Synopses & Reviews
"Trees are very nice," says Janice May Udry in her first book for children. She goes on to explain that even one tree is nice, if it is the only one you happen to have.
Some of the reasons why trees are so good to have around are funny. Some are indisputable facts. But in all of them there is a sense of poetic simplicity and beauty which will be sure to entrance any young child. Whether he knows on tree or many, he will relish the descriptions of the delights to be had in, with, or under a tree.
Marc Simont's joyous pictures, half of them in full color, accentuate the child-like charm of the words. And each painting of a tree or trees shows just how very nice they can be.
About the Author
Mrs. Udry's first book, A Tree Is Nice
, illustrated by Marc Simont, won the 1957 Caldecott Award for the most distinguished American picture book. Mrs. Udry is also the author of Glenda
, Let's Be Enemies
(also illustrated by Maurice Sendak), Mary Ann's Mud Day
, The Mean Mouse and Other Mean Stories
, and Thump and Plunk
Marc Simont was born in 1915 in Paris. His parents were from the Catalonia region of Spain, and his childhood was spent in France, Spain, and the United States. Encouraged by his father, Joseph Simont, an artist and staff illustrator for the magazine L'Illustration, Marc Simont drew from a young age. Though he later attended art school in Paris and New York, he considers his father to have been his greatest teacher.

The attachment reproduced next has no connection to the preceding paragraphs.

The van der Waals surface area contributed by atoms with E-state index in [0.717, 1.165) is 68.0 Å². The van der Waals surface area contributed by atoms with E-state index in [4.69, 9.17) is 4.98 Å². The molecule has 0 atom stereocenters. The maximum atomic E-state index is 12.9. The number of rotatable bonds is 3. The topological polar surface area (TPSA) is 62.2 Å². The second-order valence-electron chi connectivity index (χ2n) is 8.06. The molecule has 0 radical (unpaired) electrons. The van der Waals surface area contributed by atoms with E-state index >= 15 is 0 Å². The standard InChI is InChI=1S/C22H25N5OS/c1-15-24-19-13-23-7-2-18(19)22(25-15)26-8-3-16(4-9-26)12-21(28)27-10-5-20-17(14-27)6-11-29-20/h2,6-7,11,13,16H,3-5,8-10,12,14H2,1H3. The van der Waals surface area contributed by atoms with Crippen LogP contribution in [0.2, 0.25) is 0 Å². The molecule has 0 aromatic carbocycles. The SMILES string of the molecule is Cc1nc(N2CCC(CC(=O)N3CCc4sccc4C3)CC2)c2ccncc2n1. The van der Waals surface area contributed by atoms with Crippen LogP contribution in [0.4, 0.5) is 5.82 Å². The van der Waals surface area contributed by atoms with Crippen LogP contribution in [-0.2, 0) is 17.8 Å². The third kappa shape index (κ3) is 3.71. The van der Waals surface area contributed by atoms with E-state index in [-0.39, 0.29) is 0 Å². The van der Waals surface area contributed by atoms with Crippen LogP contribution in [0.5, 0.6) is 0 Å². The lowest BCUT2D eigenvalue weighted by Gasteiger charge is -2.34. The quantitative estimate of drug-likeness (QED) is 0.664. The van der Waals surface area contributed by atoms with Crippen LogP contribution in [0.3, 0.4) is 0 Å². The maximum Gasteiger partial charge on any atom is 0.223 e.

When he was nineteen, Mr. Simont settled in America permanently, determined to support himself as an artist. His first illustrations for a children's book appeared in 1939. Since then, Mr. Simont has illustrated nearly a hundred books, working with authors as diverse as Margaret Wise Brown and James Thurber. He won a Caldecott Honor in 1950 for illustrating Ruth Krauss's The Happy Day, and in in 1957 he was awarded the Caldecott Medal for his pictures in A Tree is Nice, by Janice May Udry.
Internationally acclaimed for its grace, humor, and beauty, Marc Simont's art is in collections as far afield at the Kijo Picture Book Museum in Japan, but the honor he holds most dear is having been chosen as the 1997 Illustrator of the Year in his native Catalonia. Mr. Simont and his wife have one grown son, two dogs and a cat. They live in West Cornwall, Connecticut. Marc Simont's most recent book is The Stray Dog.